US Coast Guard Receives 56th Sentinel Fast Response Cutter

Bollinger Shipyards has delivered the 56th Sentinel-class fast response cutter to the US Coast Guard in Key West, Florida.

The USCGC David Duren (WPC-1156) is part of a 2008 framework agreement to acquire a new offshore fleet to replace the service’s Island-class patrol boats inducted in the 1980s.

The ships are deployed for ports, waterways, coastal defense missions, search and rescue, maritime law enforcement, and environmental protection.

Depending on the batch, the fast response cutters are grouped by specific regions or areas of interest to maintain security for the homeland.

For this purpose, the WPC-1156 will be the first of three ships to be homeported to the coast guard’s Sector Columbia River, also known as “The Protectors of the Pacific Northwest.”

“We’re incredibly proud to deliver the USCGC David Duren, the first of three Fast Response Cutters to be homeported in Astoria, Oregon,” Bollinger President & CEO Ben Bordelon stated.

“We’re confident that pound for pound, the quality and capabilities of the platform are unmatched and that this vessel will outperform its mission requirements and expectations in the challenging conditions where it will operate in the Pacific Northwest.

“Our unique experience building for the Coast Guard is unparalleled and has shown time and time again that we successfully deliver the highest quality vessels on a reliable, aggressive production schedule. We look forward to continuing our historic partnership with the US Coast Guard.”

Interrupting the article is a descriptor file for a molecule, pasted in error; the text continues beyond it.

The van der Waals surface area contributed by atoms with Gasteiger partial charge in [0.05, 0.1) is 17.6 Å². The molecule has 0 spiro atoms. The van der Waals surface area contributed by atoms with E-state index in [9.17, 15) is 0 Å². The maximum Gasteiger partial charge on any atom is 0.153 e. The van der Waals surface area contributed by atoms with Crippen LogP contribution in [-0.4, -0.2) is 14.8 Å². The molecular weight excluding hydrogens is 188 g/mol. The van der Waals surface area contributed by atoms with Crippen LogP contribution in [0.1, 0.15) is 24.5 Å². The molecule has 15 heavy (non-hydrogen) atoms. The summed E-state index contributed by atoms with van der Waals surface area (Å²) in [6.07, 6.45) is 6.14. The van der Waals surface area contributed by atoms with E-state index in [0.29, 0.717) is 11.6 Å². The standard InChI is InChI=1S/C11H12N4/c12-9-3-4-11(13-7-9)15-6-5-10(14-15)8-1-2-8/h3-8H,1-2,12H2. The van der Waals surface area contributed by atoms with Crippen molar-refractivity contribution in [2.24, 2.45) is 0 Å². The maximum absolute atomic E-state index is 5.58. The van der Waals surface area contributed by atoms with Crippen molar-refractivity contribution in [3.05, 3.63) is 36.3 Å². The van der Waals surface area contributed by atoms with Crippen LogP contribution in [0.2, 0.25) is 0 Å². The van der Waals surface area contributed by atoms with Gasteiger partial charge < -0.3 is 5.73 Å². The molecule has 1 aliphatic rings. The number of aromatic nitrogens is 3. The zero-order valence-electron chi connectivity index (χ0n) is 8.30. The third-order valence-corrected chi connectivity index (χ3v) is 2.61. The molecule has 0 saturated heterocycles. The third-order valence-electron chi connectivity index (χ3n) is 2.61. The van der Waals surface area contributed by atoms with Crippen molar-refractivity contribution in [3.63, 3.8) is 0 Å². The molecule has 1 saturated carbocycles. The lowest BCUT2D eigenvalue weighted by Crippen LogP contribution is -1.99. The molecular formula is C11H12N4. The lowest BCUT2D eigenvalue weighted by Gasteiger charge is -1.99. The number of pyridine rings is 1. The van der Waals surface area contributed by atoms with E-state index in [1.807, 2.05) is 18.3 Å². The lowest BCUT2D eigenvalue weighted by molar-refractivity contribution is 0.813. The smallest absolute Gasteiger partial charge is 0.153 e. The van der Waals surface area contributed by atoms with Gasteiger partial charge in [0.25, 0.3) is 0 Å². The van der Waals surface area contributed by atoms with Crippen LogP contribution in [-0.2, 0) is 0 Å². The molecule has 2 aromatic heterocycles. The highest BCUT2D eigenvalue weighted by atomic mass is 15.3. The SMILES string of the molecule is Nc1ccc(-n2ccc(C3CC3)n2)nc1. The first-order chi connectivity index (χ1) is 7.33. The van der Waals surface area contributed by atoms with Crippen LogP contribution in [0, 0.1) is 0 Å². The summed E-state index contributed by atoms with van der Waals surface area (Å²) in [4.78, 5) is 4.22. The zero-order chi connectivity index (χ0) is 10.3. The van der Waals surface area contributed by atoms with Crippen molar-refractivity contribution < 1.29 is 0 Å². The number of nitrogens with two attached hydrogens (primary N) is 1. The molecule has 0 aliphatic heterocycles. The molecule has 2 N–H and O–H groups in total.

US Coast Guard Sentinels

The US Coast Guard’s fast response cutters are based on the Stan 4708 patrol vessel first developed by Dutch shipyard Damen Group.

A Sentinel measures 154 feet (47 meters) long and has a beam of 27 feet (8 meters).

Sentinel-class fast response cutters (FRC) at USCG Bahrain Station.
US Coast Guard fast response cutters Photo: Spc. Noah Martin/US Army

It is powered by two 5,800-horsepower diesel engines for a maximum speed of over 28 knots (52 kilometers/32 miles per hour) and endurance of five days at a range of 2,500 nautical miles (4,600 kilometers/3,000 miles).

A ship can carry up to 24 personnel and a single rigid-hulled inflatable boat.

The fleet can be armed with stabilized 25-millimeter mounted machine guns as well as crew-served .50-caliber machine guns.

The US Department of Defense plans to integrate 66 Sentinels into the coast guard.

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